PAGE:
Bead Society of Cape Cod

New Location as of April, 2016! The Bead Society of Cape Cod meets the third Thursday of every month at the Cultural Center of Cape Cod on 307 Old Main Street, South Yarmouth, MA 02664. Come for the social hour at 6:15pm, formal meetings begin at 7pm sharp. $5 per meeting for non-members, $35 purchases a year's membership. For more information, please contact us at bsccadmin@gmail.com write us at P.O.Box 104, South Dennis MA, 02660.

Tuesday, April 03, 2007

Thanks to Janna Pereira for teaching a great new technique to a small but very enthusiastic group on March 15.

Our next meeting is April 19. I will be teaching several techniques to make Star clusters, an Octahedron and Chinese Pearl Balls (Dodecahedra). These are not difficult and can add some real bling to any necklace or bracelet. Displayed in multiples or just one on a simple chain makes a very impressive piece.

Supply list:

Fireline, power pro, spectra. Nymo is not recommended Two needles, all techniques use two needles for weaving. Scissors Mat

Star Bursts: 10 top drilled beads. Swarvosky makes the best star but any top drilled bead will work to learn the technique. Top drilled means it is a tear drop shape bead that is drilled at the top from side to side. In the pictures, the orange was 8mm and the blue earrings were 6mm.

Octahedron: 12 round beads. 4mm is a good size to start with. Real pearls are not recommended since you need to pass through the hole several times. Small amount of seed beads in a complimentary or contrasting color.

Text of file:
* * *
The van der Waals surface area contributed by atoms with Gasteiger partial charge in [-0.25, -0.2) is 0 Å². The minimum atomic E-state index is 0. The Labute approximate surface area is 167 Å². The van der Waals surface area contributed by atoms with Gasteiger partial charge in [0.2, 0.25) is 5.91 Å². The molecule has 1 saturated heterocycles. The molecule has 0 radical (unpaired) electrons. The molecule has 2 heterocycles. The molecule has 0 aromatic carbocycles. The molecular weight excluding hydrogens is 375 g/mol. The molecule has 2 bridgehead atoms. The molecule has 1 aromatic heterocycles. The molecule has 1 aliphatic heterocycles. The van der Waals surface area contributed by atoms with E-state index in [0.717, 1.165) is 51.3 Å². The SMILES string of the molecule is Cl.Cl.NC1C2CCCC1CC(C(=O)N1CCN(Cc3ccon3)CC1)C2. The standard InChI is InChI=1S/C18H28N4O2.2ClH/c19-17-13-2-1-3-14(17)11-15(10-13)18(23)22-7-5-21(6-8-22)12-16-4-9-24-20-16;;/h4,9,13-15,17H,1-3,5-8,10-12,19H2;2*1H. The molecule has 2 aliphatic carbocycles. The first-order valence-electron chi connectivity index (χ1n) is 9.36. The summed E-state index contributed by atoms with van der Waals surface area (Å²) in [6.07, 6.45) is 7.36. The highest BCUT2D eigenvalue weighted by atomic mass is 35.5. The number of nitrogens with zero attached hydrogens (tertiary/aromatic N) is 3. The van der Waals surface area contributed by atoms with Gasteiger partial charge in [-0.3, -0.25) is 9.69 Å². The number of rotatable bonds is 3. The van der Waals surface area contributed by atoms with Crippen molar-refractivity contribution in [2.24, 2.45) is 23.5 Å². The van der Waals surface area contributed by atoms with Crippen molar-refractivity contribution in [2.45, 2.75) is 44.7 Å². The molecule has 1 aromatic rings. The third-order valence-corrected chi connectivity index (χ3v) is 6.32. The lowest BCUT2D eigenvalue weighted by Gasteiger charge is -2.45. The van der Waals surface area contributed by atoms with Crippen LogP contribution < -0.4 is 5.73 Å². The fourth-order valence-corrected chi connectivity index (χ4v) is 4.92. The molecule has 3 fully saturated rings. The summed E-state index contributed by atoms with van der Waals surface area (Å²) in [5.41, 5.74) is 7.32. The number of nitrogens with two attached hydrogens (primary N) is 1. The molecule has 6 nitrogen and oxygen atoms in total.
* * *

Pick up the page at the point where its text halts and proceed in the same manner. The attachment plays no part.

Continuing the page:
Chinese Pearl Balls: 30 beads. The ones that are pictured were 6mm pearls and bicones. These make 3/4" balls so you may want to go smaller, although working with larger beads while you are learning will be easier.

All of the above make up very quickly so if you have an idea for a completed project, bring all the findings that you need to finish it.

Has this ever happened to you? You have spent an hour stringing a beautiful necklace and you hold it up to your neck to see how it looks and drop one end. Half the beads go on the floor and the other half go down the drain. Here comes the plumber to save your beads.

I don't know how many times this happened to me until I found the Bead Stopper and it has never happened since. It is a coil that clamps down on the thread or wire and just won't let go until you want it too. Every beader should have at least a few of these so we will be selling them at our next meeting.

See you in April!

1 Comments:

Blogger Emily aka Crazy Cakes said...

hi jana, we are in boston craft mafia together. if you ever want to do a feature about beautiful modern czech art glass buttons let me know! I have been importing and selling them for over 6 years now. great blog!

emily

10:30 AM  

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